Curator, Ann Temkin: Ellsworth Kelly moved to upstate New York in 1970, one year before he began work on this series. He purchased a home in Spencertown, and soon found a studio to rent in the nearby town of Chatham. While driving down Main Street, Kelly spotted a two-story building with large, twelve-foot windows on its second floor.
Artist, Ellsworth Kelly: When I saw those windows, I thought that’s going to be good. Then I went up, and I thought it was going to be perfect.
Ann Temkin: Constructed in 1871, the building had many functions before Kelly transformed it into his studio. Known as Cady’s Hall, as a sign on its façade still proclaims today, the street-level had several storefronts but over the course of the decades, the space above served many purposes.
Ellsworth Kelly: It was a basketball court for a while and a theatre. The stage had a hole, and I went down through it and picked up all kinds of mementos. Well for instance, cards of magicians because it was a place where they all performed.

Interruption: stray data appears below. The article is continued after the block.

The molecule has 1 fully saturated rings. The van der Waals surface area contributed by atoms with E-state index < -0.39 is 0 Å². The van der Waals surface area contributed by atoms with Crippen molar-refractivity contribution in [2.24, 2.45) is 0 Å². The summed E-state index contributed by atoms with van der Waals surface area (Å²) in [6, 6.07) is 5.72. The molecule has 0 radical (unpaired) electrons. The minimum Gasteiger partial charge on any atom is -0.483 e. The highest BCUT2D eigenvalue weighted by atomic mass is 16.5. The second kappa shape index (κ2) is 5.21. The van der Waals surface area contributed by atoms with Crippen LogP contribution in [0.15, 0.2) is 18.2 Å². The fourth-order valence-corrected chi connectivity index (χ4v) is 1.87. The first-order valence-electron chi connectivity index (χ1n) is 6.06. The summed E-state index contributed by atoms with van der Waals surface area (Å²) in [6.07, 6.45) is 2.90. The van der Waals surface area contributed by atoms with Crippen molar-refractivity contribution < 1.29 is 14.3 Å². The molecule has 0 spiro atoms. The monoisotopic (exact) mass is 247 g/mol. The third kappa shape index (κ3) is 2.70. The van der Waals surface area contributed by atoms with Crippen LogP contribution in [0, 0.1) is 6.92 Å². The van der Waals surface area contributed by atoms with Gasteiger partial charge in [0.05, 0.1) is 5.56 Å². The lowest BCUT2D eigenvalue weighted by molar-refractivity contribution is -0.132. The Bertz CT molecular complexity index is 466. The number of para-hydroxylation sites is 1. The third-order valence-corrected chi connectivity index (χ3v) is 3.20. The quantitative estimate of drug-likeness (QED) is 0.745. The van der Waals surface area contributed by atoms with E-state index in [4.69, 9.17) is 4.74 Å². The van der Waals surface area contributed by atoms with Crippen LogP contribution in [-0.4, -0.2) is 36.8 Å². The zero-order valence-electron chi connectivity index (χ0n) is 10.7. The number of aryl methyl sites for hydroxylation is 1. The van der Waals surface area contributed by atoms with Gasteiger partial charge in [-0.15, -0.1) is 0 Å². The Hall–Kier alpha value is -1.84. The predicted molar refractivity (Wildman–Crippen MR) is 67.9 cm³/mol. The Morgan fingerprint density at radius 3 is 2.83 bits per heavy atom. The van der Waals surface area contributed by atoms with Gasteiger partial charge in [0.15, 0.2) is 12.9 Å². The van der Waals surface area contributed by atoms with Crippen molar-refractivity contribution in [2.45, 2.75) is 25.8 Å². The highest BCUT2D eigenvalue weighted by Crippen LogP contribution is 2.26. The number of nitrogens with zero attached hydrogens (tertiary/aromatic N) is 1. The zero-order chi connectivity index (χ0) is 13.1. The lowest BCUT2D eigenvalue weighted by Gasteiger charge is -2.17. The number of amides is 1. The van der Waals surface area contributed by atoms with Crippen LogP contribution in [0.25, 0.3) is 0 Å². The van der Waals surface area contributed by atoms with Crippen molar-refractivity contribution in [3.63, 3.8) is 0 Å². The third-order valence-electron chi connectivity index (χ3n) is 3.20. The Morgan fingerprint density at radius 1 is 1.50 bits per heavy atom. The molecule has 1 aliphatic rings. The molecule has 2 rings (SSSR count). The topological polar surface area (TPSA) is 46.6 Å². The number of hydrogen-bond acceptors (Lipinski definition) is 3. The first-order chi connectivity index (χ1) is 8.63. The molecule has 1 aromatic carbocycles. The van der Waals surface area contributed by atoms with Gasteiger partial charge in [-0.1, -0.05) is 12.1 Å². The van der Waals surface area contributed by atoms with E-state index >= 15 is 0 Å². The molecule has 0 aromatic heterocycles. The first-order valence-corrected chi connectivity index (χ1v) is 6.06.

Ann Temkin: This space, which was his first studio outside of his home, inspired Kelly to new levels of ambition for his work, in terms of scale and experimentation with a single form. The approach that Kelly took in the Chatham Series has its roots in the work produced during his long stay in France in the early 1950s. In the adjacent gallery are 40 collages he made in 1951 for a proposed book titled Line Form Color. In this collages, Kelly demonstrated how simple elements yield infinite possibilities for visual experimentation. These concepts provided Kelly with a vocabulary that has continued to nourish his work ever since.